After all, we are yet to get winners, and in the process, all through, we are consistent as par our publication that only people that are interested in the process, they will be contacted and that is what we are doing. So, we want to be consistent on that and the people that are interested in the process have already been contacted. When we finish with the process, it will definitely be open and we will publish those people that are successful finally and they have their awards. I think that is even better for the nation and better for the competition because we are avoiding any third party interference because government really believes in us, and we believe the investors are having confidence in the process. So, that is why we follow our process of not publishing the names of people that were shortlisted because not all of them may be successful in the long run.
What are the guarantees that there will be no application of discretion in the assignment of these marginal fields? And there have been complaints that in DPR, in the Ministry of Petroleum Resources, that there are checkpoints, almost analogous to Police checkpoints, even for people to be able to get letters notifying them about the status of the process?
Actually, I’m not aware of any checkpoint and you know, it is just like exam, people always complain when they write exam and fail. The process is open and we have a system whereby it records every company’s activity in the portal and this portal is open. So, if you apply, whatever you put there is recorded and the marking scheme for what you are supposed to submit, whether technical, financial, economic, and field development strategy is there. In fact, that is what limits the discretion. There cannot be discretion in the process because if you discreetly award, then what is the bases since no two fields are similar? Remember, there is farm out agreement, there is farm out area demarcation, there is commercial negotiation with the OML holders.
So, by the time you said you are going to do discretion without the basic information that is required in the process, that is not possible. So, that is our confidence that the discretion is very impractical. And again, people that do not have notification whether they are qualified to apply or they were not shortlisted, obviously, you don’t expect them to keep quiet. They will rather feel that they have adequate submission that qualifies them but not everyone of the applicants should have. So, we took the best. There are fields that have five applicants, there are fields that have 50 applicants.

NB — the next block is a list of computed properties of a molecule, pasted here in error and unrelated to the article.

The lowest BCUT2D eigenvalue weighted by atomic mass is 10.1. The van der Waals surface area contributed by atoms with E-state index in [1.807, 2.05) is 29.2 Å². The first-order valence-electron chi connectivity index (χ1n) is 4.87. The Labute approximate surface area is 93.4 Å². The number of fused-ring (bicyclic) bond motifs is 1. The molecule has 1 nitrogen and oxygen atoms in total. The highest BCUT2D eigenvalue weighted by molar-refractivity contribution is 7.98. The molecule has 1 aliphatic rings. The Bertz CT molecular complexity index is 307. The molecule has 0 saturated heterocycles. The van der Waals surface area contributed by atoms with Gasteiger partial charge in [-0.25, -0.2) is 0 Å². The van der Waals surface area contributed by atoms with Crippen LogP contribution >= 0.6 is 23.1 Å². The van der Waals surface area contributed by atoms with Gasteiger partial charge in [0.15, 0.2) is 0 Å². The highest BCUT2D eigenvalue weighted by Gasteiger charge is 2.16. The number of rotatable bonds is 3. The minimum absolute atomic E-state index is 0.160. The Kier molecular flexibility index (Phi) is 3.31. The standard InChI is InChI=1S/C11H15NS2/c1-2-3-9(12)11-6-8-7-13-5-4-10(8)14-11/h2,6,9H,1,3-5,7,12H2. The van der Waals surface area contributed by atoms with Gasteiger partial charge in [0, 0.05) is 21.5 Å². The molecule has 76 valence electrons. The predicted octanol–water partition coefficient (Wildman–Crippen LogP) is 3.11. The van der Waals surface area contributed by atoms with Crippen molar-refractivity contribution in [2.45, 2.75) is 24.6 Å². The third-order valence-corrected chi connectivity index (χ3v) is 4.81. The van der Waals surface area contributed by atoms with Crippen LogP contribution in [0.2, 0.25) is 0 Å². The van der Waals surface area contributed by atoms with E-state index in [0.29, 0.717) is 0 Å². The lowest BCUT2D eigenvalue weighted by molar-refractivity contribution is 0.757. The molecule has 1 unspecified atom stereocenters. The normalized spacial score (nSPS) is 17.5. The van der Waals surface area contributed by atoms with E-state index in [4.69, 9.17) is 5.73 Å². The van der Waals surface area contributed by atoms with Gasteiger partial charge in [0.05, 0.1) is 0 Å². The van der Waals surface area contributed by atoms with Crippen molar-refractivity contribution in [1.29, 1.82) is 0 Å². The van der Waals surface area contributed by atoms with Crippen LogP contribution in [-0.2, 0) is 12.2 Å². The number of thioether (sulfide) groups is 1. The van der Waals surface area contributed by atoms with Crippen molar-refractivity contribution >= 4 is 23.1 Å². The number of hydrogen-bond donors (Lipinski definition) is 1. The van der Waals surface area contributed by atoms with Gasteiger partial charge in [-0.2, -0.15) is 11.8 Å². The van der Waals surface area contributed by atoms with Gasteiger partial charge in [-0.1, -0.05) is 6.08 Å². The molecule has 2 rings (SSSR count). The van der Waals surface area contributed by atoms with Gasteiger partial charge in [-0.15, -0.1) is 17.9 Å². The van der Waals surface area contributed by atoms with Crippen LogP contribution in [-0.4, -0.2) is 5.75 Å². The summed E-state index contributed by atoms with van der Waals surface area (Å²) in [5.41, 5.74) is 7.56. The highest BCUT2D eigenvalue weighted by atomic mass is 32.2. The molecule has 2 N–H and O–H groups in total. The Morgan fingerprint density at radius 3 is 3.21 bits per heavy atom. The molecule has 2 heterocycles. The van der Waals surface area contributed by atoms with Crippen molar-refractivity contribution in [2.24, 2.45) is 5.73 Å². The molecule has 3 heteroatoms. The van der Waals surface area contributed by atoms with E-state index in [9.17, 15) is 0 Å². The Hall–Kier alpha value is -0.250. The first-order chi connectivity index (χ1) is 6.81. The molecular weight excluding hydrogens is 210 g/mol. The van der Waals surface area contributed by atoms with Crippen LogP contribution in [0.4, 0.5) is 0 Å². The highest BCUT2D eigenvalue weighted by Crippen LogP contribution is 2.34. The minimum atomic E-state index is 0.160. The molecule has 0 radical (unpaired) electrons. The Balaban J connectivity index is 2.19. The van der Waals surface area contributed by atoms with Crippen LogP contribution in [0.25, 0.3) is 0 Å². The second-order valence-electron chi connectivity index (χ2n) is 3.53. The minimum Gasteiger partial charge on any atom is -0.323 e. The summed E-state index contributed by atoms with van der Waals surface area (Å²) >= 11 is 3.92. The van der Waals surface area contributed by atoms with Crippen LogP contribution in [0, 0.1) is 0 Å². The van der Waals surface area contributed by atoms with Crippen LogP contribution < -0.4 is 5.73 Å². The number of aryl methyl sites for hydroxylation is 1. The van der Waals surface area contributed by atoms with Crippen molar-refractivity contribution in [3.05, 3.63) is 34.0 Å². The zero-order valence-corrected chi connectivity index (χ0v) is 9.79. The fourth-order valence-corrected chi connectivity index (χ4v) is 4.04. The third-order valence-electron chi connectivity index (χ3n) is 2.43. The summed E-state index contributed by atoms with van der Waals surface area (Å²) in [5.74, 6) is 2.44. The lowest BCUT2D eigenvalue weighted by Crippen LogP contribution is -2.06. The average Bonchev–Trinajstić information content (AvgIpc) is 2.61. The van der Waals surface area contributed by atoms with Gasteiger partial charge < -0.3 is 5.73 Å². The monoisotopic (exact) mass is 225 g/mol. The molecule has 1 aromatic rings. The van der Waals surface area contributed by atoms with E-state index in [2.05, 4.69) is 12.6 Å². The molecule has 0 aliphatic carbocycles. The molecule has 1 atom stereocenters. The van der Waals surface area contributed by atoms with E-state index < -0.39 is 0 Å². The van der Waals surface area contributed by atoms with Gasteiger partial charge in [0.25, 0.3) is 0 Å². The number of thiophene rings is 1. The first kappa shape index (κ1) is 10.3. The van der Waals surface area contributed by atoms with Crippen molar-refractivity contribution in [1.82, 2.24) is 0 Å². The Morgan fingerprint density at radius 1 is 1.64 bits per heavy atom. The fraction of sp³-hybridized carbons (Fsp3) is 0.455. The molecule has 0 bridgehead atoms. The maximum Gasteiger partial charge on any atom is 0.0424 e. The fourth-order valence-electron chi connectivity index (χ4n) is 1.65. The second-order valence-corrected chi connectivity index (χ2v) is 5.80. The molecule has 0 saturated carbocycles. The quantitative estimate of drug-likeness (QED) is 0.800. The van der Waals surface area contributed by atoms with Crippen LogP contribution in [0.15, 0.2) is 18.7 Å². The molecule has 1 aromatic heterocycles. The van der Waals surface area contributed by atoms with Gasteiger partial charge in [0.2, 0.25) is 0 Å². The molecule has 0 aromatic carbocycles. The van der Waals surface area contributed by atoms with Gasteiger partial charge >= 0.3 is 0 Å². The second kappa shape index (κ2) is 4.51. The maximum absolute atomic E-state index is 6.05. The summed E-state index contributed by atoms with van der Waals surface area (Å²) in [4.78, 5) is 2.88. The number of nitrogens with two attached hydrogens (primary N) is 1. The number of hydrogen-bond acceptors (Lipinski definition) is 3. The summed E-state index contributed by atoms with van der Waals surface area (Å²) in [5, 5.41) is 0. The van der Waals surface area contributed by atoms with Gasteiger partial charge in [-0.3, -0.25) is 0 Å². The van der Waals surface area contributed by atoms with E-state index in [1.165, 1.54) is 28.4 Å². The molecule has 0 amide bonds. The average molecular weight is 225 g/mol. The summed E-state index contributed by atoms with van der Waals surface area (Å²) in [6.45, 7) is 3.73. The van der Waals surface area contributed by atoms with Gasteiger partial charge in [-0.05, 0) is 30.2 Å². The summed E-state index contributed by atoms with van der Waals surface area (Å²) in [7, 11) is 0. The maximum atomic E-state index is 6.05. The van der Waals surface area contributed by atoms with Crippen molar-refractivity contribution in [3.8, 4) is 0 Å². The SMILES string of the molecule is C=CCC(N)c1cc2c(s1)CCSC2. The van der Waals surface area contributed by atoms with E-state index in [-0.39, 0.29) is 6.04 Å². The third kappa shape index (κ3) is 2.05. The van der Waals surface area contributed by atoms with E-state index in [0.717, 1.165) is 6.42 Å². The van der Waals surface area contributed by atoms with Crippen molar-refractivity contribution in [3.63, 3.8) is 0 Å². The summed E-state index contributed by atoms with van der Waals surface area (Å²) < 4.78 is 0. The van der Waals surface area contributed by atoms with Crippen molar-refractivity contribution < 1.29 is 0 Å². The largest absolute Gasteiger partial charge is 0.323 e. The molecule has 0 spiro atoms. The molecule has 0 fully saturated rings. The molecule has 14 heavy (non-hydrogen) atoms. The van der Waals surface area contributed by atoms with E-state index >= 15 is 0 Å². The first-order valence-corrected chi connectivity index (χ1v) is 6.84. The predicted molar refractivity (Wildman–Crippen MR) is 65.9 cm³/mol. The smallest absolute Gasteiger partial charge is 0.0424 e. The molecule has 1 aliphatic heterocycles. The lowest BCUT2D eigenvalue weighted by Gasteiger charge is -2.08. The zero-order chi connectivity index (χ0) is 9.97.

So, you can see you can’t have 50 applicants in one field and cannot take the best five. You cannot have a field with 20 applicants and cannot take the best four. So, if you check how we even arrived at the 161, objectively, we looked at fields with respect to the number of applicants on the field and we selected the best. And we put together the 57, you have five applicants, you take the best one; 10 applicants, we take two; 15, we take three; 20, we take four, and we got all these together and that was how we came up with the number we shortlisted. And we know not all of these numbers may be able to complete the process and that number will shrink again. So, the process started with 600 plus, we got to 500 plus, we got down to 300 plus, now we got to 161. We don’t know the number we will get down to. So, the process is on and we are optimistic that because of the process we put in place, a lot of people that feel they must have, if they are not successful to be shortlisted, they must really say whatever that is in their mind.
Tell us about the National Oil and Gas Excellence Centre launched recently by the president?
NOGEC, that is the Oil and Gas Excellence Centre was inspired by the highest level of government. Remember, the president, in his first January 2020 speech, made mention that Nigeria was ready for business and he called for diversification of the sector and how to get the economy running by diversifying it with oil and gas. So, the Minister of State also took it up and created ministerial priorities and said how can we really get this inspiration of president to life? So, the DPR went to the drawing board and we looked at it and now got three things. For oil and gas business to be sustained, there have to be safety, there have to be cost efficiency, there have to be value. So, the National Oil and Gas Excellence Centre was born on these three prongs, that is safety, value creation and cost efficiency; and it is all about diversifying the industry in a way that will develop the economy, get the sector to really contribute to the GDP and create more transparent and more sustainable industry. So, the National Oil and Gas Excellence Centre was born and recently commissioned by the president.